Canada has removed only 6 of 900 asylum seekers facing U.S. deportation

Newly released figures show Canadian officials have removed only a handful of the hundreds of irregular migrants who arrived in Canada while they were already facing deportation orders from the United States.

Border Security Minister Bill Blair apologizes for saying majority of asylum seekers had left

Border Security and Organized Crime Reduction Minister Bill Blair apologized in the House of Commons for creating "unnecessary confusion" by claiming in a weekend media interview that the majority of asylum seekers had left Canada. (Adrian Wyld/Canadian Press)

Confusion over the number of irregular migrants that have been removed from Canada led to an apology Monday from Border Security Minister Bill Blair — and attracted fresh calls from Opposition MPs for more action to address ongoing border woes.

Over the weekend, Blair created a hornet's nest of criticism when he told Global News in an interview that the "overwhelming majority" of asylum seekers who have crossed irregularly into Canada over the last 21 months have left the country.

But the government's own numbers tell a different story.

Newly released figures show Canadian officials have removed only a handful of the hundreds of irregular migrants who arrived in Canada while they were already facing deportation orders from the United States.

The numbers, tabled recently in the House of Commons, show nearly 900 irregular migrants intercepted by the Mounties in Canada since April 2017 were already under removal orders issued by American authorities.

As of late June, only six of these people had been removed from Canada.

Meanwhile, the overall number of irregular migrants who have been deported or removed from Canada also remains low.

Since early 2017, more than 34,000 asylum seekers have crossed into Canada through unofficial points. To date, only 398 — or about one per cent — have been removed.

Blair issued an apology Monday afternoon, saying he "clearly misspoke" when he said the majority of asylum seekers have left the country.

"They have not. They await disposition of their claim. Sorry for the obvious confusion that I caused," he said.

Later, he explained to reporters that he was trying to explain a different point, but that he "did so inadequately" and immediately took steps to clarify his remarks and apologize, first in a tweet on Sunday and later in the formal statement issued Monday afternoon.

As for why the number of removals remains so low, Blair said that border officials can only remove failed refugee claimants after they have exhausted all legal options available to try for refugee status. These options include applications to the Immigration and Refugee Board, appeals and other administrative measures.

Canada has a legal responsibility under United Nations obligations to allow refugee claimants access to all these legal avenues.

"They've made application and are entitled to due process," Blair said.

"Only upon the conclusion of all of those processes can steps then be taken to remove those individuals that are not eligible. That's what I was trying to explain but did so poorly on Friday."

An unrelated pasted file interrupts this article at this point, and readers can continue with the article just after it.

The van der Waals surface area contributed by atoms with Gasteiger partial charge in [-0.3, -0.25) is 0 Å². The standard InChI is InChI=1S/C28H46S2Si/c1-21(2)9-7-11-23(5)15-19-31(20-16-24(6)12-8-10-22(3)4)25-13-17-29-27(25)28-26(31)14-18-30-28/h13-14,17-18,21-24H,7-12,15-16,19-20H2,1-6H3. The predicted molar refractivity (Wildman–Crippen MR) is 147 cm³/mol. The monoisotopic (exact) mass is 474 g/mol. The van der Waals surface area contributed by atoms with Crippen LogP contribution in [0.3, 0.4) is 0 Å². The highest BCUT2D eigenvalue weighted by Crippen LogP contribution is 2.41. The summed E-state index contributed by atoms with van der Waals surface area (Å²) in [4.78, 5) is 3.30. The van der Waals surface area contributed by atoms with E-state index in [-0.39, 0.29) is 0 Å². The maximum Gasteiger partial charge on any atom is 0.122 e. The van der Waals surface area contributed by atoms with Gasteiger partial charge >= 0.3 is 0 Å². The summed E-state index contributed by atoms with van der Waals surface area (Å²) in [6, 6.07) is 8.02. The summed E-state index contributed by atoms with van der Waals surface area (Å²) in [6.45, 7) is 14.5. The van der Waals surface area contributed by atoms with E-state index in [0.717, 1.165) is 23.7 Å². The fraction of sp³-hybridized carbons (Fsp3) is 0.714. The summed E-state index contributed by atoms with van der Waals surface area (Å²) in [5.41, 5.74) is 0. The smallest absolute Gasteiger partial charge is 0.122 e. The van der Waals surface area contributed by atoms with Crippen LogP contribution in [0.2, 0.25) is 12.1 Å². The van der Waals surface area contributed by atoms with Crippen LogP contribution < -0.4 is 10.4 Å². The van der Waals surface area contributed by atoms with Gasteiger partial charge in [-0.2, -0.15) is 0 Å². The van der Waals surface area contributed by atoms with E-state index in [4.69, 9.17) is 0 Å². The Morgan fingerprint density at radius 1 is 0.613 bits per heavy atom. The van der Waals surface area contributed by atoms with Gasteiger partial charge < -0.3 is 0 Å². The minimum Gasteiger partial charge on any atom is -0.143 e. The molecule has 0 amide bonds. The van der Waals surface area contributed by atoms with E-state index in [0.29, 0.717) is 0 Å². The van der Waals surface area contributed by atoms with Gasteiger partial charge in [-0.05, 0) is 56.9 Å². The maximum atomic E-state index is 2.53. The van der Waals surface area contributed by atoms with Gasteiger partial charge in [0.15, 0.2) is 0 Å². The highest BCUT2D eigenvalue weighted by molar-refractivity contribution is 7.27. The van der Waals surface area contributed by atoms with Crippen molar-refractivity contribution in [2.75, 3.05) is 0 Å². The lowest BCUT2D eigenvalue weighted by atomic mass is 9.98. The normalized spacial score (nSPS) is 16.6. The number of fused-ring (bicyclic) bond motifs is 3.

Conservative immigration critic Michelle Rempel says she believes the numbers suggest Canada's asylum system is being heavily backlogged by people who are not legitimate refugees.

The extensive processing backlog that exists for refugee claims is creating an incentive for people looking to take advantage of Canada's refugee system, knowing they could wait an average of 20 months before their refugee claims are processed, Rempel says.

"In a properly functioning asylum system, we should be prioritizing the world's most vulnerable, we should be processing asylum claims quickly and then removing people who don't have a legal reason to be in Canada," Rempel said.

"The fact that even those that have been processed and don't have a valid reason to be in Canada have not been removed is something that is concerning, because Canadians are footing the bill for them being in Canada."

She renewed calls for government to renegotiate the terms of the Safe Third Country agreement between Canada and the U.S. The agreement has been cited as a major factor in the ongoing stream of asylum seekers crossing the border through non-official entry points.

The agreement prevents asylum seekers from asking for refugee protection when they present themselves at an official port-of-entry, which is why thousands have crossed into Canada on foot.

NDP immigration critic Jenny Kwan says Canada should suspend the agreement altogether, negating the need for people to cross illegally.

"It's almost been two years, and to this day government has been dealing with it, in my view, with a very ad hoc, reactionary approach and that clearly is not good enough," she said.

Minister of Border Security Bill Blair apologizes in QP for any confusion caused when he stated in a weekend interview that most asylum seekers from last year's surge have left the country. 0:39

"The longer they refuse to act, the more they allow for those who want to fan division and fear to continue and that is bad for all of us."

The government has earmarked $74 million over the next two years to allow the arm's length board that processes refugee claims to hire more staff to help speed up finalizations of irregular migrant claims.

In addition, the government has been working with consulates and embassies in the U.S. and has sent officials to Nigeria — where the majority of asylum seekers are coming from this year — to try to get the message out that entering Canada irregularly is "not a free ticket" into the country.

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